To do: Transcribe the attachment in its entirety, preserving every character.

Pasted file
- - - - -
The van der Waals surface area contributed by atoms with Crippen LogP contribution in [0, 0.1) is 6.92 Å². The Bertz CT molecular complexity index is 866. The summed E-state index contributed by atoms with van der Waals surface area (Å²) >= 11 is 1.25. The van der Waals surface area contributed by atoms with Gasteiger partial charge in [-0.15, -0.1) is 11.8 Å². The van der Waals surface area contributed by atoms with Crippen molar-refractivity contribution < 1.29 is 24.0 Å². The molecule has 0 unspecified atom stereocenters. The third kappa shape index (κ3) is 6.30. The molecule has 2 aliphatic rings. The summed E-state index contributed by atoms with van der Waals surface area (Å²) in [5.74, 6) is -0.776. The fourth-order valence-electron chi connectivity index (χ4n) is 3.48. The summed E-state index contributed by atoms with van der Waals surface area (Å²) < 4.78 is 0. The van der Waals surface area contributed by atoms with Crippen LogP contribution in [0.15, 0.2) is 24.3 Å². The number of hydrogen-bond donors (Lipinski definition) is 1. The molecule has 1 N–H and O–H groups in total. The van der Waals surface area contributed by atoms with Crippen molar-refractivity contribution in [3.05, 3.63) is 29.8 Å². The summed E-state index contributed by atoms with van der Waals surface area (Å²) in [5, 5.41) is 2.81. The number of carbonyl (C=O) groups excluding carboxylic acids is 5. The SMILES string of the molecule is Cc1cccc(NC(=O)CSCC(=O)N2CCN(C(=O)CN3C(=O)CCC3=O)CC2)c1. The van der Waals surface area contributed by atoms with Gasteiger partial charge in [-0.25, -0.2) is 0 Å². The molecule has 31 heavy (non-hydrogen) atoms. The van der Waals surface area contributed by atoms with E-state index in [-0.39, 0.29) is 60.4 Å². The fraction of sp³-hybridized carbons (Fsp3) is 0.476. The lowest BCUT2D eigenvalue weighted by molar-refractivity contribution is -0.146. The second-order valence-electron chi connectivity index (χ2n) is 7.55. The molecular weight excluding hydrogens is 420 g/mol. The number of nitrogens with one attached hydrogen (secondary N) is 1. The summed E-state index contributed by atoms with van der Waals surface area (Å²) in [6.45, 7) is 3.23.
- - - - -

The van der Waals surface area contributed by atoms with Crippen LogP contribution in [0, 0.1) is 6.92 Å². The Bertz CT molecular complexity index is 866. The summed E-state index contributed by atoms with van der Waals surface area (Å²) >= 11 is 1.25. The van der Waals surface area contributed by atoms with Gasteiger partial charge in [-0.15, -0.1) is 11.8 Å². The van der Waals surface area contributed by atoms with Crippen molar-refractivity contribution < 1.29 is 24.0 Å². The molecule has 0 unspecified atom stereocenters. The third kappa shape index (κ3) is 6.30. The molecule has 2 aliphatic rings. The summed E-state index contributed by atoms with van der Waals surface area (Å²) in [5.74, 6) is -0.776. The fourth-order valence-electron chi connectivity index (χ4n) is 3.48. The summed E-state index contributed by atoms with van der Waals surface area (Å²) < 4.78 is 0. The van der Waals surface area contributed by atoms with Crippen LogP contribution in [0.15, 0.2) is 24.3 Å². The number of hydrogen-bond donors (Lipinski definition) is 1. The molecule has 1 N–H and O–H groups in total. The van der Waals surface area contributed by atoms with Crippen molar-refractivity contribution in [3.05, 3.63) is 29.8 Å². The summed E-state index contributed by atoms with van der Waals surface area (Å²) in [5, 5.41) is 2.81. The number of carbonyl (C=O) groups excluding carboxylic acids is 5. The SMILES string of the molecule is Cc1cccc(NC(=O)CSCC(=O)N2CCN(C(=O)CN3C(=O)CCC3=O)CC2)c1. The van der Waals surface area contributed by atoms with Gasteiger partial charge in [-0.25, -0.2) is 0 Å². The molecule has 31 heavy (non-hydrogen) atoms. The van der Waals surface area contributed by atoms with E-state index in [-0.39, 0.29) is 60.4 Å². The fraction of sp³-hybridized carbons (Fsp3) is 0.476. The lowest BCUT2D eigenvalue weighted by molar-refractivity contribution is -0.146. The second-order valence-electron chi connectivity index (χ2n) is 7.55. The molecular weight excluding hydrogens is 420 g/mol. The number of nitrogens with one attached hydrogen (secondary N) is 1. The summed E-state index contributed by atoms with van der Waals surface area (Å²) in [6.45, 7) is 3.23.